Again the rubes at 250 Hamilton bite on the most complex, glitziest, most expensive alleged solution in their sights. Does anyone else see parallels with the recent bike bridge fiasco?

@Midtown has the workable solution. If a driver is cued that space is available, she/he can find it. The key is knowing the hunt has a payoff in a particular garage.

6 people like this
Posted by Polly Wanacracker
a resident of Professorville
on Apr 12, 2016 at 7:16 pm

Walker Parking Consultants? What do walkers know about parking cars?

3 people like this
Posted by Resident
a resident of Palo Alto High School
on Apr 12, 2016 at 9:03 pm

These are great ideas. Santana Row has both the exterior signs and the lights above the parking spots and it's fantastic! I think green would be more intuitive since green usually implies yes/go but anything is better than nothing. This will be money well spent.

4 people like this
Posted by Robert Neff
a resident of Midtown
on Apr 13, 2016 at 12:14 am

A system to identify open parking spaces in city garages makes sense, so when you drive to the top floor, you know to expect a space.

I don't understand the need for a special parking signs and "branding" for Palo Alto parking throughout downtown. The green on white Parking sign with a big P is completely standard, and well understood. A faint blue tree in the background does not give me the warm fuzzies. I wish council had considered dropping the special signs.

15 people like this
Posted by Marc
a resident of Midtown
on Apr 13, 2016 at 6:41 am

@Robert Neff The faint blue tree on the signs is important because it will indicate to everyone that Palo Alto is "special". That Palo Alto never, ever orders off the menu/catalog. That we always have to tweak the design/product to make sure that our city staff has enough to do.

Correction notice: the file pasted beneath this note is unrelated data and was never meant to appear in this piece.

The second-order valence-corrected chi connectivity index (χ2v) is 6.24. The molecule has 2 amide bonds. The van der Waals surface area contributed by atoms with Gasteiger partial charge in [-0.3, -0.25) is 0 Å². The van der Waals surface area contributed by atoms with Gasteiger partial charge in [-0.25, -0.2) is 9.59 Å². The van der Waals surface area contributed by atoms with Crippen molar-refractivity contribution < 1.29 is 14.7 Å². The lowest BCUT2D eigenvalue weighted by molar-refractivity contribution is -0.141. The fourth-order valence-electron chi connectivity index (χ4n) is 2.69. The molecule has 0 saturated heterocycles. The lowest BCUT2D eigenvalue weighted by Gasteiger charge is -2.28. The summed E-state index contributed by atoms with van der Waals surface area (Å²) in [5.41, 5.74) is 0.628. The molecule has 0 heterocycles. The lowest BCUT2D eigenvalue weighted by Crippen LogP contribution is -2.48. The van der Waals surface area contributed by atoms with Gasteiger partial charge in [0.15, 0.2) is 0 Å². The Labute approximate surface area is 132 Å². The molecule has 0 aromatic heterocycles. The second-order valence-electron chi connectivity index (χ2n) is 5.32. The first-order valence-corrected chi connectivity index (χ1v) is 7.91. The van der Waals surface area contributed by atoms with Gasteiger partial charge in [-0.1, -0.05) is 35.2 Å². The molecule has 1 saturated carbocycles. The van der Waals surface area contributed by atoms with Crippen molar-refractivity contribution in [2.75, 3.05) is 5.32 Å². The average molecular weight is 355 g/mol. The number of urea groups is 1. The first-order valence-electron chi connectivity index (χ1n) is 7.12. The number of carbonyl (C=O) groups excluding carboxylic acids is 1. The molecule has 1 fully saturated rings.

Years ago I participated in a project with the city to address day parking in city garages. Instead of making people go to to city hall we asked why couldn't we just use the same system that Caltrans was using for their lots at the train station. It was "explained" that to use that anything Caltrans used just wouldn't work for Palo Alto. We had special needs and nothing as simple as a kiosk selling a ticket would work. And it would take a couple of years to conduct and investigation of all the existing systems and design and have built something that met Palo Alto's "special" needs.

This is the "Palo Alto Way". Always make the problem more complicated than it is. Always involve many more people than necessary in the process. Always bring in factors that have nothing to do with the problem. Always make sure that they process runs at least 3 years. Always have an excuse when they solution fails that you need more time and money to investigate. Always make sure you can't go back to they way it was before. Never, ever is the failure due to any city staff member. Always make sure you give the city staff member a big reward, bonus, plaque, etc just before we find out how big a mistake it was.


8 people like this
Posted by Palo Altan
a resident of Old Palo Alto
on Apr 13, 2016 at 11:03 am

The city has allocated $20 million dollars to paint bicycles, ugly green rectangles and other graffiti all along our streets. And, the city says they will need to get grants because the $20 million won't cover all the costs!! The new Transportation Director, Joshuah Mello, is incompetent and adding to the uglification of Palo Alto.

2 people like this